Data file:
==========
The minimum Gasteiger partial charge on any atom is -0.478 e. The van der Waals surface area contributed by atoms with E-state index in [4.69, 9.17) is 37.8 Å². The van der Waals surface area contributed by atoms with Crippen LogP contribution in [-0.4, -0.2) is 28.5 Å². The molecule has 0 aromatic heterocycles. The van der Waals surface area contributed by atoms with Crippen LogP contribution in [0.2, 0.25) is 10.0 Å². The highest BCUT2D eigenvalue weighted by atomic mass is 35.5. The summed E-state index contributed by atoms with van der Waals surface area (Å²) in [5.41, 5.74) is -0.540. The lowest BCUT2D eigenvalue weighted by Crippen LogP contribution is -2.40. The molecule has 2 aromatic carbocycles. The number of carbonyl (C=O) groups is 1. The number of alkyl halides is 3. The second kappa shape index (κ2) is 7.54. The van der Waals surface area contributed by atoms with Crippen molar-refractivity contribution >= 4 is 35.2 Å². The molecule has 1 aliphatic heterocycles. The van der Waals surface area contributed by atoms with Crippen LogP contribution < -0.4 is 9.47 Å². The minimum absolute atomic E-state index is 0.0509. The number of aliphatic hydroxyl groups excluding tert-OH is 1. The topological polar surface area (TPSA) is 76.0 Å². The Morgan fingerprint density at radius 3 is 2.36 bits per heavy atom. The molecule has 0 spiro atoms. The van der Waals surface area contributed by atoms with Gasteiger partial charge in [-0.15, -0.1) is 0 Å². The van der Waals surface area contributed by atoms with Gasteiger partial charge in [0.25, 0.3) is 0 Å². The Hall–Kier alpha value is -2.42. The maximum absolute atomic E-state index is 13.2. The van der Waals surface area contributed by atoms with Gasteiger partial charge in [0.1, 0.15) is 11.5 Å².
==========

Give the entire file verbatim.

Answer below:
The minimum Gasteiger partial charge on any atom is -0.478 e. The van der Waals surface area contributed by atoms with E-state index in [4.69, 9.17) is 37.8 Å². The van der Waals surface area contributed by atoms with Crippen LogP contribution in [-0.4, -0.2) is 28.5 Å². The molecule has 0 aromatic heterocycles. The van der Waals surface area contributed by atoms with Crippen LogP contribution in [0.2, 0.25) is 10.0 Å². The highest BCUT2D eigenvalue weighted by atomic mass is 35.5. The summed E-state index contributed by atoms with van der Waals surface area (Å²) in [5.41, 5.74) is -0.540. The lowest BCUT2D eigenvalue weighted by Crippen LogP contribution is -2.40. The molecule has 2 aromatic carbocycles. The number of carbonyl (C=O) groups is 1. The number of alkyl halides is 3. The second kappa shape index (κ2) is 7.54. The van der Waals surface area contributed by atoms with Crippen molar-refractivity contribution >= 4 is 35.2 Å². The molecule has 1 aliphatic heterocycles. The van der Waals surface area contributed by atoms with Crippen LogP contribution < -0.4 is 9.47 Å². The minimum absolute atomic E-state index is 0.0509. The number of aliphatic hydroxyl groups excluding tert-OH is 1. The topological polar surface area (TPSA) is 76.0 Å². The Morgan fingerprint density at radius 3 is 2.36 bits per heavy atom. The molecule has 0 spiro atoms. The van der Waals surface area contributed by atoms with Gasteiger partial charge in [-0.15, -0.1) is 0 Å². The van der Waals surface area contributed by atoms with Gasteiger partial charge in [0.25, 0.3) is 0 Å². The Hall–Kier alpha value is -2.42. The maximum absolute atomic E-state index is 13.2. The van der Waals surface area contributed by atoms with Gasteiger partial charge in [0.1, 0.15) is 11.5 Å².